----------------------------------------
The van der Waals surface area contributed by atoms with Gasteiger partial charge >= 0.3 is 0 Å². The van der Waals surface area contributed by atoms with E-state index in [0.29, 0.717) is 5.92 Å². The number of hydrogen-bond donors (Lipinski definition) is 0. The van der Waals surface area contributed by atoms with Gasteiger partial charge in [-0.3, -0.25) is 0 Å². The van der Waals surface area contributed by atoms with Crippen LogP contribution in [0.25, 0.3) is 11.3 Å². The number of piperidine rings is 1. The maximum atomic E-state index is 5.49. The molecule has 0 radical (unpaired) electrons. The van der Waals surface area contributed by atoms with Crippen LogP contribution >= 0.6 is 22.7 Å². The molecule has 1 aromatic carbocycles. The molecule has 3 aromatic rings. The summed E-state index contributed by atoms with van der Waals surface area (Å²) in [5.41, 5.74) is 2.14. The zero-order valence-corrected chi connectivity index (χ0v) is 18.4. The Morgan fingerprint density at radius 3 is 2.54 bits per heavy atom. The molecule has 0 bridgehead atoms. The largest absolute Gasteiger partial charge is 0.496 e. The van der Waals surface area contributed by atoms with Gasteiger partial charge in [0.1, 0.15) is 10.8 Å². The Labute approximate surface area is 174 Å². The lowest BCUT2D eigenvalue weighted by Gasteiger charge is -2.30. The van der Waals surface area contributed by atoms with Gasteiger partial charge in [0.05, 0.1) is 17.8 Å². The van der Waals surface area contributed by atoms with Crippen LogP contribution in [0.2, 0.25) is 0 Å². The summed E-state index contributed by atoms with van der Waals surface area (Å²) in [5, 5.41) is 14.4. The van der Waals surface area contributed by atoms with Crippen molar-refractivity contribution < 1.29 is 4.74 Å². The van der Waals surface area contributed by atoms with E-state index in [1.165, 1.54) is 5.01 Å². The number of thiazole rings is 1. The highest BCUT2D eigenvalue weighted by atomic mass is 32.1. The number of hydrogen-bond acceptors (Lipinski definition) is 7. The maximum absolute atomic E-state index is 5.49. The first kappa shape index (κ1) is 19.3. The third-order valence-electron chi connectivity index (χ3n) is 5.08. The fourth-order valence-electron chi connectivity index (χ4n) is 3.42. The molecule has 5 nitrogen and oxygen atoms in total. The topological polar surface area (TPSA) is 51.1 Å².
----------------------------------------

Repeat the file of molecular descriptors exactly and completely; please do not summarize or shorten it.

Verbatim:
The van der Waals surface area contributed by atoms with Gasteiger partial charge >= 0.3 is 0 Å². The van der Waals surface area contributed by atoms with E-state index in [0.29, 0.717) is 5.92 Å². The number of hydrogen-bond donors (Lipinski definition) is 0. The van der Waals surface area contributed by atoms with Gasteiger partial charge in [-0.3, -0.25) is 0 Å². The van der Waals surface area contributed by atoms with Crippen LogP contribution in [0.25, 0.3) is 11.3 Å². The number of piperidine rings is 1. The maximum atomic E-state index is 5.49. The molecule has 0 radical (unpaired) electrons. The van der Waals surface area contributed by atoms with Crippen LogP contribution >= 0.6 is 22.7 Å². The molecule has 1 aromatic carbocycles. The molecule has 3 aromatic rings. The summed E-state index contributed by atoms with van der Waals surface area (Å²) in [5.41, 5.74) is 2.14. The zero-order valence-corrected chi connectivity index (χ0v) is 18.4. The Morgan fingerprint density at radius 3 is 2.54 bits per heavy atom. The molecule has 0 bridgehead atoms. The largest absolute Gasteiger partial charge is 0.496 e. The van der Waals surface area contributed by atoms with Gasteiger partial charge in [0.1, 0.15) is 10.8 Å². The Labute approximate surface area is 174 Å². The lowest BCUT2D eigenvalue weighted by Gasteiger charge is -2.30. The van der Waals surface area contributed by atoms with Gasteiger partial charge in [0.05, 0.1) is 17.8 Å². The van der Waals surface area contributed by atoms with Crippen LogP contribution in [0.2, 0.25) is 0 Å². The summed E-state index contributed by atoms with van der Waals surface area (Å²) in [5, 5.41) is 14.4. The van der Waals surface area contributed by atoms with Crippen molar-refractivity contribution < 1.29 is 4.74 Å². The van der Waals surface area contributed by atoms with E-state index in [1.165, 1.54) is 5.01 Å². The number of thiazole rings is 1. The highest BCUT2D eigenvalue weighted by atomic mass is 32.1. The number of hydrogen-bond acceptors (Lipinski definition) is 7. The maximum absolute atomic E-state index is 5.49. The first kappa shape index (κ1) is 19.3. The third-order valence-electron chi connectivity index (χ3n) is 5.08. The fourth-order valence-electron chi connectivity index (χ4n) is 3.42. The molecule has 5 nitrogen and oxygen atoms in total. The topological polar surface area (TPSA) is 51.1 Å².